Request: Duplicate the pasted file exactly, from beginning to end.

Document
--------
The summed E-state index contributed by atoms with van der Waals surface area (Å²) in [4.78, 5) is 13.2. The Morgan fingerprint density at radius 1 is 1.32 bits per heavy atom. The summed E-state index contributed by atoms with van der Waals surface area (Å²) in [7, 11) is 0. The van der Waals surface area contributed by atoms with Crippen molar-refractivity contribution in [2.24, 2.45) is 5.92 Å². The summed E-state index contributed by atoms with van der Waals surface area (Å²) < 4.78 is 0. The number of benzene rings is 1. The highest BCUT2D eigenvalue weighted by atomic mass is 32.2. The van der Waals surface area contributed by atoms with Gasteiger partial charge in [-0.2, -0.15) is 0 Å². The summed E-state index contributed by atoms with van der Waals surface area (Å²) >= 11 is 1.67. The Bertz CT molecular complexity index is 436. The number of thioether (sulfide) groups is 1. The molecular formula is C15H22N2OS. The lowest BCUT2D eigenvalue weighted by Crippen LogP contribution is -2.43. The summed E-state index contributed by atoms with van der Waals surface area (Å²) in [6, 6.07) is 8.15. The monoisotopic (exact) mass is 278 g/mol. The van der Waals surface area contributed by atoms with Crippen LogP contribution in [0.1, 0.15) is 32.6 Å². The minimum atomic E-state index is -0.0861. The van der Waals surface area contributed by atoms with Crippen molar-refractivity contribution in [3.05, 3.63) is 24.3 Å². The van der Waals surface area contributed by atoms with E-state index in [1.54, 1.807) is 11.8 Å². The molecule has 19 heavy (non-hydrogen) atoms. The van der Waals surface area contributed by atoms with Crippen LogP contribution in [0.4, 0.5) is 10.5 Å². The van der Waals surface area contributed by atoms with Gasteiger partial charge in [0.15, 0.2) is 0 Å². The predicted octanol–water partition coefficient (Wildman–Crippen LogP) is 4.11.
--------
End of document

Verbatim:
The summed E-state index contributed by atoms with van der Waals surface area (Å²) in [4.78, 5) is 13.2. The Morgan fingerprint density at radius 1 is 1.32 bits per heavy atom. The summed E-state index contributed by atoms with van der Waals surface area (Å²) in [7, 11) is 0. The van der Waals surface area contributed by atoms with Crippen molar-refractivity contribution in [2.24, 2.45) is 5.92 Å². The summed E-state index contributed by atoms with van der Waals surface area (Å²) < 4.78 is 0. The number of benzene rings is 1. The highest BCUT2D eigenvalue weighted by atomic mass is 32.2. The van der Waals surface area contributed by atoms with Gasteiger partial charge in [-0.2, -0.15) is 0 Å². The summed E-state index contributed by atoms with van der Waals surface area (Å²) >= 11 is 1.67. The Bertz CT molecular complexity index is 436. The number of thioether (sulfide) groups is 1. The molecular formula is C15H22N2OS. The lowest BCUT2D eigenvalue weighted by Crippen LogP contribution is -2.43. The summed E-state index contributed by atoms with van der Waals surface area (Å²) in [6, 6.07) is 8.15. The monoisotopic (exact) mass is 278 g/mol. The van der Waals surface area contributed by atoms with Crippen LogP contribution in [0.1, 0.15) is 32.6 Å². The minimum atomic E-state index is -0.0861. The van der Waals surface area contributed by atoms with Crippen molar-refractivity contribution in [3.05, 3.63) is 24.3 Å². The van der Waals surface area contributed by atoms with E-state index in [1.54, 1.807) is 11.8 Å². The molecule has 19 heavy (non-hydrogen) atoms. The van der Waals surface area contributed by atoms with Crippen LogP contribution in [0.4, 0.5) is 10.5 Å². The van der Waals surface area contributed by atoms with Gasteiger partial charge in [0.15, 0.2) is 0 Å². The predicted octanol–water partition coefficient (Wildman–Crippen LogP) is 4.11.